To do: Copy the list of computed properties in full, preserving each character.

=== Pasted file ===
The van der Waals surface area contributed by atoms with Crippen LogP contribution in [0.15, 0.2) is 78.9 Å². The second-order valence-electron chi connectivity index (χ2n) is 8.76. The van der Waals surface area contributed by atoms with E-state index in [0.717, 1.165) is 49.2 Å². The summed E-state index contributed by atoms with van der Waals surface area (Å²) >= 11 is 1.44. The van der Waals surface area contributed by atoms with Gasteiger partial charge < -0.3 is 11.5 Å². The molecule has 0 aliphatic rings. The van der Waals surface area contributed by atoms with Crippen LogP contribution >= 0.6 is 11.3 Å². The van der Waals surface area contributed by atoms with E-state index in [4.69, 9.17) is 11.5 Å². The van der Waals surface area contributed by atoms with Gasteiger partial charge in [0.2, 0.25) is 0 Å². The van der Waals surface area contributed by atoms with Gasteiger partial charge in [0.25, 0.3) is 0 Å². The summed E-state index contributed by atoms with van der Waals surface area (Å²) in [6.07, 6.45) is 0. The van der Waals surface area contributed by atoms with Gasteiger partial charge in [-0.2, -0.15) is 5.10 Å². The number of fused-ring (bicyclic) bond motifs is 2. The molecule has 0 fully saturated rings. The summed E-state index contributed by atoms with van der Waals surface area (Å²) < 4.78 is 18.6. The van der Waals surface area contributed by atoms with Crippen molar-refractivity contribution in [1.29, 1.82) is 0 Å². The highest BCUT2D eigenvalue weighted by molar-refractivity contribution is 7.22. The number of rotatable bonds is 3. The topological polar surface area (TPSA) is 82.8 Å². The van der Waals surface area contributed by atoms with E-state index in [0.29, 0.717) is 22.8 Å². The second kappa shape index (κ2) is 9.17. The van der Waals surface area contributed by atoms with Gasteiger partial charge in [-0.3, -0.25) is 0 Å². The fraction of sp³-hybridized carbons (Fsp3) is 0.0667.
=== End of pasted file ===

The van der Waals surface area contributed by atoms with Crippen LogP contribution in [0.15, 0.2) is 78.9 Å². The second-order valence-electron chi connectivity index (χ2n) is 8.76. The van der Waals surface area contributed by atoms with E-state index in [0.717, 1.165) is 49.2 Å². The summed E-state index contributed by atoms with van der Waals surface area (Å²) >= 11 is 1.44. The van der Waals surface area contributed by atoms with Gasteiger partial charge < -0.3 is 11.5 Å². The molecule has 0 aliphatic rings. The van der Waals surface area contributed by atoms with Crippen LogP contribution >= 0.6 is 11.3 Å². The van der Waals surface area contributed by atoms with E-state index in [4.69, 9.17) is 11.5 Å². The van der Waals surface area contributed by atoms with Gasteiger partial charge in [0.2, 0.25) is 0 Å². The van der Waals surface area contributed by atoms with Gasteiger partial charge in [0.25, 0.3) is 0 Å². The summed E-state index contributed by atoms with van der Waals surface area (Å²) in [6.07, 6.45) is 0. The van der Waals surface area contributed by atoms with Gasteiger partial charge in [-0.2, -0.15) is 5.10 Å². The number of fused-ring (bicyclic) bond motifs is 2. The molecule has 0 fully saturated rings. The summed E-state index contributed by atoms with van der Waals surface area (Å²) < 4.78 is 18.6. The van der Waals surface area contributed by atoms with Crippen molar-refractivity contribution in [1.29, 1.82) is 0 Å². The highest BCUT2D eigenvalue weighted by molar-refractivity contribution is 7.22. The number of rotatable bonds is 3. The topological polar surface area (TPSA) is 82.8 Å². The van der Waals surface area contributed by atoms with E-state index in [0.29, 0.717) is 22.8 Å². The second kappa shape index (κ2) is 9.17. The van der Waals surface area contributed by atoms with Gasteiger partial charge in [-0.3, -0.25) is 0 Å². The fraction of sp³-hybridized carbons (Fsp3) is 0.0667.